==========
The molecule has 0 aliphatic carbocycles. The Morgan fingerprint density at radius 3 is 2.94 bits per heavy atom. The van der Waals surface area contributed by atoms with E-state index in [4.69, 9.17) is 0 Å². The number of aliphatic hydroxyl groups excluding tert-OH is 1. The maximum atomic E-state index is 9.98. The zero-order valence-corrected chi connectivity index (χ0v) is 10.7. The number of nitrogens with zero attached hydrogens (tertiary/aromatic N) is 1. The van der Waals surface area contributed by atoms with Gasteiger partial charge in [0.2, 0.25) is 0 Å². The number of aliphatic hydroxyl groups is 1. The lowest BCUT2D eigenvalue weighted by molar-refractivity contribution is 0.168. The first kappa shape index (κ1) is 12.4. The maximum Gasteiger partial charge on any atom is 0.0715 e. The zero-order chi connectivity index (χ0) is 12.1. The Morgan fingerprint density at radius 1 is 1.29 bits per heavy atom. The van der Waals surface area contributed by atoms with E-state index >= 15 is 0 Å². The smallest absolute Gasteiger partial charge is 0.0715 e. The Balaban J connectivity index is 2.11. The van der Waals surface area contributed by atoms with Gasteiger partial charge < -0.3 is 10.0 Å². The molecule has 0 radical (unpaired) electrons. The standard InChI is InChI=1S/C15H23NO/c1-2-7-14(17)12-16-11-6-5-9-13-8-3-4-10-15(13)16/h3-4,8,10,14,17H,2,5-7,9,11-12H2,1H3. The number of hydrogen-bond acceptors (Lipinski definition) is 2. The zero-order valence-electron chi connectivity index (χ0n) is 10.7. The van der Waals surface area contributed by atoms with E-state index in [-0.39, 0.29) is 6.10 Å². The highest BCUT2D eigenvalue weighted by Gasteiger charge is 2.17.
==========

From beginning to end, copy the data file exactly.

The molecule has 0 aliphatic carbocycles. The Morgan fingerprint density at radius 3 is 2.94 bits per heavy atom. The van der Waals surface area contributed by atoms with E-state index in [4.69, 9.17) is 0 Å². The number of aliphatic hydroxyl groups excluding tert-OH is 1. The maximum atomic E-state index is 9.98. The zero-order valence-corrected chi connectivity index (χ0v) is 10.7. The number of nitrogens with zero attached hydrogens (tertiary/aromatic N) is 1. The van der Waals surface area contributed by atoms with Gasteiger partial charge in [0.2, 0.25) is 0 Å². The number of aliphatic hydroxyl groups is 1. The lowest BCUT2D eigenvalue weighted by molar-refractivity contribution is 0.168. The first kappa shape index (κ1) is 12.4. The maximum Gasteiger partial charge on any atom is 0.0715 e. The zero-order chi connectivity index (χ0) is 12.1. The Morgan fingerprint density at radius 1 is 1.29 bits per heavy atom. The van der Waals surface area contributed by atoms with E-state index >= 15 is 0 Å². The smallest absolute Gasteiger partial charge is 0.0715 e. The Balaban J connectivity index is 2.11. The van der Waals surface area contributed by atoms with Gasteiger partial charge < -0.3 is 10.0 Å². The molecule has 0 radical (unpaired) electrons. The standard InChI is InChI=1S/C15H23NO/c1-2-7-14(17)12-16-11-6-5-9-13-8-3-4-10-15(13)16/h3-4,8,10,14,17H,2,5-7,9,11-12H2,1H3. The number of hydrogen-bond acceptors (Lipinski definition) is 2. The zero-order valence-electron chi connectivity index (χ0n) is 10.7. The van der Waals surface area contributed by atoms with E-state index in [-0.39, 0.29) is 6.10 Å². The highest BCUT2D eigenvalue weighted by Gasteiger charge is 2.17.